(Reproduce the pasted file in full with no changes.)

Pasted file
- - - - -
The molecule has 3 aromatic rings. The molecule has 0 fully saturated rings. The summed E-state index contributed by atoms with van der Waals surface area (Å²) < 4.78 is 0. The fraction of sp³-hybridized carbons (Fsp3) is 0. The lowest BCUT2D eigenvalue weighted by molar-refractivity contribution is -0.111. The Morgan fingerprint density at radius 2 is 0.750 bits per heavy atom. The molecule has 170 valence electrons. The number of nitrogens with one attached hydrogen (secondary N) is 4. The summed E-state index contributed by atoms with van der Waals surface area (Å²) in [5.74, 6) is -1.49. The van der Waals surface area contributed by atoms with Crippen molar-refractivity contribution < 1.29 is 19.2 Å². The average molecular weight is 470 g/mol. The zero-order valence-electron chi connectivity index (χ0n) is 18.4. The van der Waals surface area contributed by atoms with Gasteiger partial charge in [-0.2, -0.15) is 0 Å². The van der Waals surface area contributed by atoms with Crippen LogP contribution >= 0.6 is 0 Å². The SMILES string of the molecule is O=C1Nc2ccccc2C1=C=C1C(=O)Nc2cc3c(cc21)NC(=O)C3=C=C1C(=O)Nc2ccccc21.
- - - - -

The molecule has 3 aromatic rings. The molecule has 0 fully saturated rings. The summed E-state index contributed by atoms with van der Waals surface area (Å²) < 4.78 is 0. The fraction of sp³-hybridized carbons (Fsp3) is 0. The lowest BCUT2D eigenvalue weighted by molar-refractivity contribution is -0.111. The Morgan fingerprint density at radius 2 is 0.750 bits per heavy atom. The molecule has 170 valence electrons. The number of nitrogens with one attached hydrogen (secondary N) is 4. The summed E-state index contributed by atoms with van der Waals surface area (Å²) in [5.74, 6) is -1.49. The van der Waals surface area contributed by atoms with Crippen molar-refractivity contribution < 1.29 is 19.2 Å². The average molecular weight is 470 g/mol. The zero-order valence-electron chi connectivity index (χ0n) is 18.4. The van der Waals surface area contributed by atoms with Gasteiger partial charge in [-0.2, -0.15) is 0 Å². The van der Waals surface area contributed by atoms with Crippen LogP contribution >= 0.6 is 0 Å². The SMILES string of the molecule is O=C1Nc2ccccc2C1=C=C1C(=O)Nc2cc3c(cc21)NC(=O)C3=C=C1C(=O)Nc2ccccc21.